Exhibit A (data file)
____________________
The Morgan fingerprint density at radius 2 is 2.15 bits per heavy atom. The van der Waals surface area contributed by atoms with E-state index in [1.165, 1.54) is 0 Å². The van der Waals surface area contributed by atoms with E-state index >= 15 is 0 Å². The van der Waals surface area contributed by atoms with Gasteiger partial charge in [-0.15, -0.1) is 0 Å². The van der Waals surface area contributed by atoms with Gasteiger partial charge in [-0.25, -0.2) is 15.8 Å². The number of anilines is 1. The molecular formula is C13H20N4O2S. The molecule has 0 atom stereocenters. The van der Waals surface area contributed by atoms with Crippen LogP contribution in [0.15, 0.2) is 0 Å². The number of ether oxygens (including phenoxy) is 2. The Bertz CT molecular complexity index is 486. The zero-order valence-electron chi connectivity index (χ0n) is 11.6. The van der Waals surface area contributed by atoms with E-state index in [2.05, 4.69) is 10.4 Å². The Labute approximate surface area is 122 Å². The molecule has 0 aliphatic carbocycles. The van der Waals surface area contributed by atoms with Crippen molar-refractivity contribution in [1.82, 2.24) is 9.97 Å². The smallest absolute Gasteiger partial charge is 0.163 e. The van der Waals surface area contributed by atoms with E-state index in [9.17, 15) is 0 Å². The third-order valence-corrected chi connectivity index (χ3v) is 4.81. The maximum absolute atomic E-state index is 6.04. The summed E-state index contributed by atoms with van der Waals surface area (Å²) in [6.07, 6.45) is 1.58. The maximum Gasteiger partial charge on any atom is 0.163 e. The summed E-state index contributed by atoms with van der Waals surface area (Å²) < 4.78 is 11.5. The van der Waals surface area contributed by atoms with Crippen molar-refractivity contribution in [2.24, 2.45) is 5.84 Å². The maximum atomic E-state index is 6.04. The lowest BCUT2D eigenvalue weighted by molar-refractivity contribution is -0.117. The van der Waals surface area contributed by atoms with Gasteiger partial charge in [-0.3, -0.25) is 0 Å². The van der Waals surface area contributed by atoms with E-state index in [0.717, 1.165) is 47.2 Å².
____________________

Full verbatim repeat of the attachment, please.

The Morgan fingerprint density at radius 2 is 2.15 bits per heavy atom. The van der Waals surface area contributed by atoms with E-state index in [1.165, 1.54) is 0 Å². The van der Waals surface area contributed by atoms with E-state index >= 15 is 0 Å². The van der Waals surface area contributed by atoms with Gasteiger partial charge in [-0.15, -0.1) is 0 Å². The van der Waals surface area contributed by atoms with Gasteiger partial charge in [-0.25, -0.2) is 15.8 Å². The number of anilines is 1. The molecular formula is C13H20N4O2S. The molecule has 0 atom stereocenters. The van der Waals surface area contributed by atoms with Crippen LogP contribution in [0.15, 0.2) is 0 Å². The number of ether oxygens (including phenoxy) is 2. The Bertz CT molecular complexity index is 486. The zero-order valence-electron chi connectivity index (χ0n) is 11.6. The van der Waals surface area contributed by atoms with E-state index in [2.05, 4.69) is 10.4 Å². The Labute approximate surface area is 122 Å². The molecule has 0 aliphatic carbocycles. The van der Waals surface area contributed by atoms with Crippen molar-refractivity contribution in [1.82, 2.24) is 9.97 Å². The smallest absolute Gasteiger partial charge is 0.163 e. The van der Waals surface area contributed by atoms with E-state index in [9.17, 15) is 0 Å². The third-order valence-corrected chi connectivity index (χ3v) is 4.81. The maximum absolute atomic E-state index is 6.04. The summed E-state index contributed by atoms with van der Waals surface area (Å²) in [6.07, 6.45) is 1.58. The maximum Gasteiger partial charge on any atom is 0.163 e. The summed E-state index contributed by atoms with van der Waals surface area (Å²) < 4.78 is 11.5. The van der Waals surface area contributed by atoms with Crippen molar-refractivity contribution in [2.24, 2.45) is 5.84 Å². The maximum atomic E-state index is 6.04. The lowest BCUT2D eigenvalue weighted by molar-refractivity contribution is -0.117. The van der Waals surface area contributed by atoms with Gasteiger partial charge in [-0.3, -0.25) is 0 Å². The van der Waals surface area contributed by atoms with E-state index in [0.717, 1.165) is 47.2 Å².